Research Article

Measurement of malarial infectivity of human populations to mosquitoes in the Madang area, Papua New Guinea

P. M. Gravesa1 p1, T. R. Burkota1, R. Cartera2 p2, J. A. Cattania1 p3, M. Lagoga1, J. Parkera1, B. J. Brabina1, F. D. Gibsona1, D. J. Bradleya3 and M. P. Alpersa1

a1 Papua New Guinea Institute of Medical Research, P.O. Box 378, Madang, Papua New Guinea

a2 Laboratory of Parasitic Diseases, National Institute of Allergy and Infectious Diseases, National Institutes of Health, Bethesda, Md 20792, USA

a3 London School of Hygiene and Tropical Medicine, Keppel St, London WC1E 7HT, England


The proportion of blood meals taken on humans which are infectious to mosquitoes in the Madang area, Papua New Guinea was estimated by two methods. In the first, laboratory reared Anopheles farauti were fed on individuals of all ages at village surveys. The results showed that 3·8% of people were infectious and that the mean percentage of mosquitoes which became infected by feeding on these people was 37·9%. From the average proportion of mosquitoes infected, the probability that a mosquito feeding on a human would pick up infection was 0·013±0·005. In the second approach mosquitoes were fed on identified Plasmodium falciparum, P. vivax and P. malariae gametocyte carriers. The results indicated that 46% of gametocyte carriers were infectious and that the mean probability of a mosquito becoming infected after feeding on a gametocyte carrier was 0·151±0·029. Gametocyte prevalence rates in all ages measured over 18 months in three villages averaged 3·3% P. falciparum, 4·0% P. vivax and 0·7% P. malariae, totalling 8·0±0·7%. Combining gametocyte prevalence rates with the probability of a mosquito becoming infected from a gametocyte carrier, the probability of a mosquito becoming infected following a blood meal on a member of the human population was estimated to be 0·012±0·003.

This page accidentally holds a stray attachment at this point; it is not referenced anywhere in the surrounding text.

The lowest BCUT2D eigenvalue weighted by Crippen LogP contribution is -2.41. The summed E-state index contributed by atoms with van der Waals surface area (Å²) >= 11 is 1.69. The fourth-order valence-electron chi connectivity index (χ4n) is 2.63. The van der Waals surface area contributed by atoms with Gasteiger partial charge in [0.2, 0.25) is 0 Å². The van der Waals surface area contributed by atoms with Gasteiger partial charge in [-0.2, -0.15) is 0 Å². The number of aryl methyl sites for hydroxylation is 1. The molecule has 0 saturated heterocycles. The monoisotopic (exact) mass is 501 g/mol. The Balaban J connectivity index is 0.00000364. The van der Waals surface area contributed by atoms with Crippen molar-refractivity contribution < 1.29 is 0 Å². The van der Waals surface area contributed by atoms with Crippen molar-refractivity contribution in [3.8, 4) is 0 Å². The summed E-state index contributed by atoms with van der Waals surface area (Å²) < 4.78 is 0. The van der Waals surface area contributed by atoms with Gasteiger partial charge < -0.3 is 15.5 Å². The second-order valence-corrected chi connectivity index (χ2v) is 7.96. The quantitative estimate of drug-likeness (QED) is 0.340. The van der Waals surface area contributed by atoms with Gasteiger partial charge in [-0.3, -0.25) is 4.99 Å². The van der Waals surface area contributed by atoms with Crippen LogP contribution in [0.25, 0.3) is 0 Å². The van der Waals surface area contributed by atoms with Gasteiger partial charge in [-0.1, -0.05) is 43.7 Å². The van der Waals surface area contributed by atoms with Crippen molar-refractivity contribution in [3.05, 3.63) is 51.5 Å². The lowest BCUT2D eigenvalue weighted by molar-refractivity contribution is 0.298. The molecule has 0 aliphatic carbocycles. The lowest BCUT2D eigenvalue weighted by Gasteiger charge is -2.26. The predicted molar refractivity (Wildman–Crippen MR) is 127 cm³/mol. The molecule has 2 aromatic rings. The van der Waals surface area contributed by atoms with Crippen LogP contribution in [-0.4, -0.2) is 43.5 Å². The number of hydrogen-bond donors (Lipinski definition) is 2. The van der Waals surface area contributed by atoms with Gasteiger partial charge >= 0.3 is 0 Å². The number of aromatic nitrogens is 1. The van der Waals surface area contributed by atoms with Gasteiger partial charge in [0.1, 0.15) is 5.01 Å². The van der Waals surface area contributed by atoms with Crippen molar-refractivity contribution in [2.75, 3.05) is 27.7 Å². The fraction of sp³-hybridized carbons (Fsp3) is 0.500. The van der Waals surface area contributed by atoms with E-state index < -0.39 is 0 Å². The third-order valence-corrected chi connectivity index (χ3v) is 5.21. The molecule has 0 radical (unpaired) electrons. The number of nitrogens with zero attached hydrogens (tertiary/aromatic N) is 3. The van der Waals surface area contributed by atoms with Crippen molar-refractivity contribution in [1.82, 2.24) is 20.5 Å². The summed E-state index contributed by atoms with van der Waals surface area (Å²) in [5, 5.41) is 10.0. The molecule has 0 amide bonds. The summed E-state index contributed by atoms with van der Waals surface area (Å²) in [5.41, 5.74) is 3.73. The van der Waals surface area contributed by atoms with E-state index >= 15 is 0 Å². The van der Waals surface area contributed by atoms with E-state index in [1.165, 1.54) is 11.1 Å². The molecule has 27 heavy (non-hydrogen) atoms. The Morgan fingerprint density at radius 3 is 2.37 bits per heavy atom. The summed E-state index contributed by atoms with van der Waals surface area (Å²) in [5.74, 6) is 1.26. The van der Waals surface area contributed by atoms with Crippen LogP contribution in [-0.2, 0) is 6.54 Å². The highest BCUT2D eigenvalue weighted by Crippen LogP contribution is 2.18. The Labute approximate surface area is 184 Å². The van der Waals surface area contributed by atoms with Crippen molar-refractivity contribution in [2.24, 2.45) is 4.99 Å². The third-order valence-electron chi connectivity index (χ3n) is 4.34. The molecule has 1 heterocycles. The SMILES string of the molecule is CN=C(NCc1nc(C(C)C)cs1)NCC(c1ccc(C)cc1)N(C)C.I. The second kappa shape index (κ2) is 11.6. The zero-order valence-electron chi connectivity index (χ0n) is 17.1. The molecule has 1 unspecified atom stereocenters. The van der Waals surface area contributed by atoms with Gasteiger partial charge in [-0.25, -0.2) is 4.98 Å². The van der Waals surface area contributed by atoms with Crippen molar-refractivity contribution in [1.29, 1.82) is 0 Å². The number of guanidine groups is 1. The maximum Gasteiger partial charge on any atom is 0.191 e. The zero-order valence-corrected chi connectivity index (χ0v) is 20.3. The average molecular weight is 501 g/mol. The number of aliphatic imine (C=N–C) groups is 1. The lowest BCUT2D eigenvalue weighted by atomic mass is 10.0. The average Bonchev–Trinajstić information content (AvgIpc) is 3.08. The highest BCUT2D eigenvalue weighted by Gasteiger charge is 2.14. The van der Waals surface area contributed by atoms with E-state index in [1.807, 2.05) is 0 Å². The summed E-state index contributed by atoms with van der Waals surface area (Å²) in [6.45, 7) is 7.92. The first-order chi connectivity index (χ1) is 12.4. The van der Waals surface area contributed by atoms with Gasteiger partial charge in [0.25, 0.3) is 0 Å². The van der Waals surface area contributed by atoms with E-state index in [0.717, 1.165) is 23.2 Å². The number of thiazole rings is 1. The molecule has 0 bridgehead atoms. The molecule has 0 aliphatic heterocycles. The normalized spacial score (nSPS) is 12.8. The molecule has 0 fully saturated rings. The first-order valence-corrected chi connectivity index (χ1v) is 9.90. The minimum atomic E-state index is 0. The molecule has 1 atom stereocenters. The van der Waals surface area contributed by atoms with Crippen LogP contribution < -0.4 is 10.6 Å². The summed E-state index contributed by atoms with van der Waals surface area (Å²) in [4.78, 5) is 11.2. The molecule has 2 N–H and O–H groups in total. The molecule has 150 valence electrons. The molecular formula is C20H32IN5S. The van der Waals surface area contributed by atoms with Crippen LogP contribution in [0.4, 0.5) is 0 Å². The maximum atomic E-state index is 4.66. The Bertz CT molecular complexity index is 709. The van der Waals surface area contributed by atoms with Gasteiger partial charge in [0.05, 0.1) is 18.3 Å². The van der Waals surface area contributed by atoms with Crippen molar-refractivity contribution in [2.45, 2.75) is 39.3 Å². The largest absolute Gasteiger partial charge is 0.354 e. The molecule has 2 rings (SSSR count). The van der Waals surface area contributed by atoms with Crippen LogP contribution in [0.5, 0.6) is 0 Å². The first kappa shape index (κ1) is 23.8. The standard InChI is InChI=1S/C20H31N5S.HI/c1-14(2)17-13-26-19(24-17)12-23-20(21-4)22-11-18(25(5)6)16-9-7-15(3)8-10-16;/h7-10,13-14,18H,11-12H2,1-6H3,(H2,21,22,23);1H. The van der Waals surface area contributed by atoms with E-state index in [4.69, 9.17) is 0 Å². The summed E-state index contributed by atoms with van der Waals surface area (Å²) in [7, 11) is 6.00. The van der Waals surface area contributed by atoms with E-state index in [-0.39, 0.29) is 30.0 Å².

(Accepted October 01 1987)


p1 Queensland Institute of Medical Research, Bramston Terrace, Herston, Brisbane, Queensland, Australia 4006.

p2 Institute of Animal Genetics, West Mains Rd, Edinburgh EH9 3JN, Scotland.

p3 Department of Tropical Public Health, Harvard School of Public Health, 665 Huntingdon Ave., Boston, MA 02115, USA.